We will advertise your house until it sells



Sample Maker (Upholstery) ● Experienced inpattern making and sample building for upholstered furniture ● Knowledge of upholstery materials, construction and manufacturing processes ● Ability to document and create product specifications ● Ability to train upholsterers on new styles & work with production to resolve product issues ● Computer skills a plus Reply in confidence to box 987, C/O High Point Enterprise, PO Box 1009, High Point, NC 27261

7140 7160 7170 7180 7190 7210 7230 7250 7260 7270 7290 7310 7320

8015 Yard/Garage Sale



Child care teacher wanted. Credentials required. Call 336434-4420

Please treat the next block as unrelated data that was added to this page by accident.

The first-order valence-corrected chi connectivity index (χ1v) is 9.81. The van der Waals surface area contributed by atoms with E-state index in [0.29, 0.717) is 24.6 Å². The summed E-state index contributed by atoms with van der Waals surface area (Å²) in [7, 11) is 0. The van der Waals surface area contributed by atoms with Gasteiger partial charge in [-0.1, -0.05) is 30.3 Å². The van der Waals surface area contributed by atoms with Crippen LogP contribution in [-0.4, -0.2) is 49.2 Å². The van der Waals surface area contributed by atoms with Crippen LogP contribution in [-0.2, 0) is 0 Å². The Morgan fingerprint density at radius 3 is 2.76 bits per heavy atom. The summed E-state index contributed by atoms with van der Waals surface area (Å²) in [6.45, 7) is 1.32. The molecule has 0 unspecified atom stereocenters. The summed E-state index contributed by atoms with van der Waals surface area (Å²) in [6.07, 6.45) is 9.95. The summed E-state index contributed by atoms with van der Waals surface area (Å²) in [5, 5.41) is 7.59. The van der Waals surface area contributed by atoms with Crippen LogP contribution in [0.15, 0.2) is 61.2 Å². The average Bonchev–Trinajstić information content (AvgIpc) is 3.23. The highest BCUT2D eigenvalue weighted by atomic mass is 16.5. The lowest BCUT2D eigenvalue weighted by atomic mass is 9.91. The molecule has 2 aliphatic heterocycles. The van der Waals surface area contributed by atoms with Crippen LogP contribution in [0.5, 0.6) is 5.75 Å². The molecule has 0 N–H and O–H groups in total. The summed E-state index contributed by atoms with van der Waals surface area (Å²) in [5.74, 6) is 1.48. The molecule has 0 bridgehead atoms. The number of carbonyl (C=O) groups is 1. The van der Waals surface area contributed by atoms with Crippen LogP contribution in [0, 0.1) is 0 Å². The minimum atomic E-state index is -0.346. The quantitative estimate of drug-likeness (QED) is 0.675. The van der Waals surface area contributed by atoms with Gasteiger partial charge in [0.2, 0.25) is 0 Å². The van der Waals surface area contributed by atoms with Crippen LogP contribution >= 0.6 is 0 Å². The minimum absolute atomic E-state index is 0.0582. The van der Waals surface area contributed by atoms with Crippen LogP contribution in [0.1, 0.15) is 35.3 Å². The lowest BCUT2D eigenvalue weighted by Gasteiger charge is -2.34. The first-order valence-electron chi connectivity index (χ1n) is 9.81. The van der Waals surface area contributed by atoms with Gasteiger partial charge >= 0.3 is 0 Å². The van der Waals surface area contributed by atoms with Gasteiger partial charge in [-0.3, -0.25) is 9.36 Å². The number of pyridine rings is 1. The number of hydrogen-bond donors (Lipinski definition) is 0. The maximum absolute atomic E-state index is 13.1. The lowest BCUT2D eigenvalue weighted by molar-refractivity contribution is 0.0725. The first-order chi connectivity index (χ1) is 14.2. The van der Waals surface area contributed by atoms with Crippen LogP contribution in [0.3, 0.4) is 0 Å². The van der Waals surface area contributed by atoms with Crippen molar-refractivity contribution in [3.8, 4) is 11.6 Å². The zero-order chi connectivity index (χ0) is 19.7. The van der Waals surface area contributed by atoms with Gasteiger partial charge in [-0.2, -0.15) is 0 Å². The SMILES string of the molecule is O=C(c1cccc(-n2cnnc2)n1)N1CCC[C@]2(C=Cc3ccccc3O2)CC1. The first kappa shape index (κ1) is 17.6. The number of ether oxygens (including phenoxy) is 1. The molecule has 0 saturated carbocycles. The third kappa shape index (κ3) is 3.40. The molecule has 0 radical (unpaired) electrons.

5010 Business Opportunities 5020 Insurance 5030 Miscellaneous 5040 Personal Loans 6010 6020 6030 6040 6050


Equipment/ Building Supplies Electronic Equipment/ Computers Farm & Lawn Flowers/Plants Food/Beverage Fuel/Wood/Stoves Furniture Household Goods Jewelry/Furs/Luxury Livestock/Feed Corner Market Merchandise-Free Miscellaneous Musical Instruments Office Machines/ Furniture Sporting Equipment Storage Houses Surplus Equipment Swimming Pools Tickets Wanted to Buy Wanted to Swap



Furniture Sanding Department Consultant

Part Time Kennel Assistant needed, must be dependable. includes weekdays and every other weekend. Come by 1578 Skeet Club Rd. HP to apply.


4470 Nursing 4480 Painting/Papering 4490 Paving 4500 Pest Control 4510 Pet Sitting 4520 Photography 4530 Plumbing 4540 Professional Service 4550 Remodeling 4560 Roof/Gutters 4570 Schools & Instructions 4580 Secretarial Services 4590 Septic Tank Service 4600 Services Misc. 4610 Special Services 4620 Stump Grinding 4630 Phone Sales/ Service 4640 Topsoil 4650 Towing 4660 Tree Work 4670 TV/Radio 4680 Typing 4690 Waterproofing 4700 Welding